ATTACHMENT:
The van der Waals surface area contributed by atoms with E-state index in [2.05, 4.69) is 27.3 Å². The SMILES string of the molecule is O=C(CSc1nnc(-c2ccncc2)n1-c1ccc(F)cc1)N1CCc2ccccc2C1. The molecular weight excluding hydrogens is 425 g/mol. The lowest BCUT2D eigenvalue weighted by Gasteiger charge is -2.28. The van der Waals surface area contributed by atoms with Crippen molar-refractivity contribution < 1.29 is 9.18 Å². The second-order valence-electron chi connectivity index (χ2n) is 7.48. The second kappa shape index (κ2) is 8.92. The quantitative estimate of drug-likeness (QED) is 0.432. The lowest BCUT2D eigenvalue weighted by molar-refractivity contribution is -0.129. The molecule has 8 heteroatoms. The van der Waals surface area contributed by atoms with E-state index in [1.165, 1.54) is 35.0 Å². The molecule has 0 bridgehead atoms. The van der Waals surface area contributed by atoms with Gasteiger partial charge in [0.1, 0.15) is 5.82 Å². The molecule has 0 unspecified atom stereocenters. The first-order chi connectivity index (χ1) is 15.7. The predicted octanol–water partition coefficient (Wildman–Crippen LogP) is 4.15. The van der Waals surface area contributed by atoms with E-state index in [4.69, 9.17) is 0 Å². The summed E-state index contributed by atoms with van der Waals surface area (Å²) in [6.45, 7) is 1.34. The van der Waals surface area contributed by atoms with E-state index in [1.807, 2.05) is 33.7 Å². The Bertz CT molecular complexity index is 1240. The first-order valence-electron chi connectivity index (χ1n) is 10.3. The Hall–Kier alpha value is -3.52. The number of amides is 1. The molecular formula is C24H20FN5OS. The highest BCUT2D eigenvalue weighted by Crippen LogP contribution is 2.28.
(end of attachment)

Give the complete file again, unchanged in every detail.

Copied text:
The van der Waals surface area contributed by atoms with E-state index in [2.05, 4.69) is 27.3 Å². The SMILES string of the molecule is O=C(CSc1nnc(-c2ccncc2)n1-c1ccc(F)cc1)N1CCc2ccccc2C1. The molecular weight excluding hydrogens is 425 g/mol. The lowest BCUT2D eigenvalue weighted by Gasteiger charge is -2.28. The van der Waals surface area contributed by atoms with Crippen molar-refractivity contribution < 1.29 is 9.18 Å². The second-order valence-electron chi connectivity index (χ2n) is 7.48. The second kappa shape index (κ2) is 8.92. The quantitative estimate of drug-likeness (QED) is 0.432. The lowest BCUT2D eigenvalue weighted by molar-refractivity contribution is -0.129. The molecule has 8 heteroatoms. The van der Waals surface area contributed by atoms with E-state index in [1.165, 1.54) is 35.0 Å². The molecule has 0 bridgehead atoms. The van der Waals surface area contributed by atoms with Gasteiger partial charge in [0.1, 0.15) is 5.82 Å². The molecule has 0 unspecified atom stereocenters. The first-order chi connectivity index (χ1) is 15.7. The predicted octanol–water partition coefficient (Wildman–Crippen LogP) is 4.15. The van der Waals surface area contributed by atoms with E-state index in [4.69, 9.17) is 0 Å². The summed E-state index contributed by atoms with van der Waals surface area (Å²) in [6.45, 7) is 1.34. The van der Waals surface area contributed by atoms with E-state index in [1.807, 2.05) is 33.7 Å². The Bertz CT molecular complexity index is 1240. The first-order valence-electron chi connectivity index (χ1n) is 10.3. The Hall–Kier alpha value is -3.52. The number of amides is 1. The molecular formula is C24H20FN5OS. The highest BCUT2D eigenvalue weighted by Crippen LogP contribution is 2.28.